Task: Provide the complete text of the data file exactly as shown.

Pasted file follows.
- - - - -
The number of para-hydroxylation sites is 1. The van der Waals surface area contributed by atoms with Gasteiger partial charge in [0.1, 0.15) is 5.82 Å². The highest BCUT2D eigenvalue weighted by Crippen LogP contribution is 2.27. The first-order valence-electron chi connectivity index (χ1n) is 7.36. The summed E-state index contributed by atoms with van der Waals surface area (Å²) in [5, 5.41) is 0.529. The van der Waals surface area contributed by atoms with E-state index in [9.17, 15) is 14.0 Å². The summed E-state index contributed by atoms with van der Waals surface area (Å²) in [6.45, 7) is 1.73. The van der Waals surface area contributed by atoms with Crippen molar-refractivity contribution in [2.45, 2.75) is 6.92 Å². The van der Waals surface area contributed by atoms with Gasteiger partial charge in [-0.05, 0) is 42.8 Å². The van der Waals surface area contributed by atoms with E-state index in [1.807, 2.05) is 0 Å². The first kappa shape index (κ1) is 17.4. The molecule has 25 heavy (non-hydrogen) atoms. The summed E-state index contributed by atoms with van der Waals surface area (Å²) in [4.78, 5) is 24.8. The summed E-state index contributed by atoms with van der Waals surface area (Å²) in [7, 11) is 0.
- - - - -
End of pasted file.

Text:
The number of para-hydroxylation sites is 1. The van der Waals surface area contributed by atoms with Gasteiger partial charge in [0.1, 0.15) is 5.82 Å². The highest BCUT2D eigenvalue weighted by Crippen LogP contribution is 2.27. The first-order valence-electron chi connectivity index (χ1n) is 7.36. The summed E-state index contributed by atoms with van der Waals surface area (Å²) in [5, 5.41) is 0.529. The van der Waals surface area contributed by atoms with E-state index in [9.17, 15) is 14.0 Å². The summed E-state index contributed by atoms with van der Waals surface area (Å²) in [6.45, 7) is 1.73. The van der Waals surface area contributed by atoms with Crippen molar-refractivity contribution in [2.45, 2.75) is 6.92 Å². The van der Waals surface area contributed by atoms with Gasteiger partial charge in [-0.05, 0) is 42.8 Å². The van der Waals surface area contributed by atoms with E-state index in [1.807, 2.05) is 0 Å². The first kappa shape index (κ1) is 17.4. The molecule has 25 heavy (non-hydrogen) atoms. The summed E-state index contributed by atoms with van der Waals surface area (Å²) in [4.78, 5) is 24.8. The summed E-state index contributed by atoms with van der Waals surface area (Å²) in [7, 11) is 0.